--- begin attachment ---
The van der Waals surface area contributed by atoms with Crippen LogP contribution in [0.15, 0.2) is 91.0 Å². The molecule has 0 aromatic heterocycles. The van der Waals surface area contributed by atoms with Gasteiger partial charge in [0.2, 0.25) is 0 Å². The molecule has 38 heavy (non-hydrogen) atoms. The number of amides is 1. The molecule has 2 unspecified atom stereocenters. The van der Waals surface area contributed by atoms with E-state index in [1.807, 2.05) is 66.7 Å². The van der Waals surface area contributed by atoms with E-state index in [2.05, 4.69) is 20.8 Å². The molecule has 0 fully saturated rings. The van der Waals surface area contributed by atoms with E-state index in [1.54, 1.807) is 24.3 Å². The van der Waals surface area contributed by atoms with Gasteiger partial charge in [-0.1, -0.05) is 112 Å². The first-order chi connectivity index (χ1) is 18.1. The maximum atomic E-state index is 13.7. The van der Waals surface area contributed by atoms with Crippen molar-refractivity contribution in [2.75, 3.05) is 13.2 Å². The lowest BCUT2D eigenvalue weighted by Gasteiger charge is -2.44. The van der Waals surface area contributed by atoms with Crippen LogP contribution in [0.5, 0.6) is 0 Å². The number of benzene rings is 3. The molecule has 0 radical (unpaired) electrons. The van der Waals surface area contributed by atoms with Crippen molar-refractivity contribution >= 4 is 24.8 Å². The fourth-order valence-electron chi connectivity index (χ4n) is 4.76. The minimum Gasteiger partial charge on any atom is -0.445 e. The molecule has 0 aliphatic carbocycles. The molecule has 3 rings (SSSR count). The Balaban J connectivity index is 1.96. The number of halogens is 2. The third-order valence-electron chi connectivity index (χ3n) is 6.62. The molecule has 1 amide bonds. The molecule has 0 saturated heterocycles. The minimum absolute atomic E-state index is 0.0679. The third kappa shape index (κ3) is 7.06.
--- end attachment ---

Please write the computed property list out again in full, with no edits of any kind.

The van der Waals surface area contributed by atoms with Crippen LogP contribution in [0.15, 0.2) is 91.0 Å². The molecule has 0 aromatic heterocycles. The van der Waals surface area contributed by atoms with Gasteiger partial charge in [0.2, 0.25) is 0 Å². The molecule has 38 heavy (non-hydrogen) atoms. The number of amides is 1. The molecule has 2 unspecified atom stereocenters. The van der Waals surface area contributed by atoms with E-state index in [1.807, 2.05) is 66.7 Å². The van der Waals surface area contributed by atoms with E-state index in [2.05, 4.69) is 20.8 Å². The molecule has 0 fully saturated rings. The van der Waals surface area contributed by atoms with E-state index in [1.54, 1.807) is 24.3 Å². The van der Waals surface area contributed by atoms with Gasteiger partial charge in [-0.1, -0.05) is 112 Å². The first-order chi connectivity index (χ1) is 18.1. The maximum atomic E-state index is 13.7. The van der Waals surface area contributed by atoms with Crippen molar-refractivity contribution in [2.75, 3.05) is 13.2 Å². The lowest BCUT2D eigenvalue weighted by Gasteiger charge is -2.44. The van der Waals surface area contributed by atoms with Crippen LogP contribution in [0.5, 0.6) is 0 Å². The number of benzene rings is 3. The molecule has 0 radical (unpaired) electrons. The van der Waals surface area contributed by atoms with Crippen molar-refractivity contribution >= 4 is 24.8 Å². The fourth-order valence-electron chi connectivity index (χ4n) is 4.76. The minimum Gasteiger partial charge on any atom is -0.445 e. The molecule has 0 aliphatic carbocycles. The molecule has 3 rings (SSSR count). The Balaban J connectivity index is 1.96. The number of halogens is 2. The third-order valence-electron chi connectivity index (χ3n) is 6.62. The molecule has 1 amide bonds. The molecule has 0 saturated heterocycles. The minimum absolute atomic E-state index is 0.0679. The third kappa shape index (κ3) is 7.06.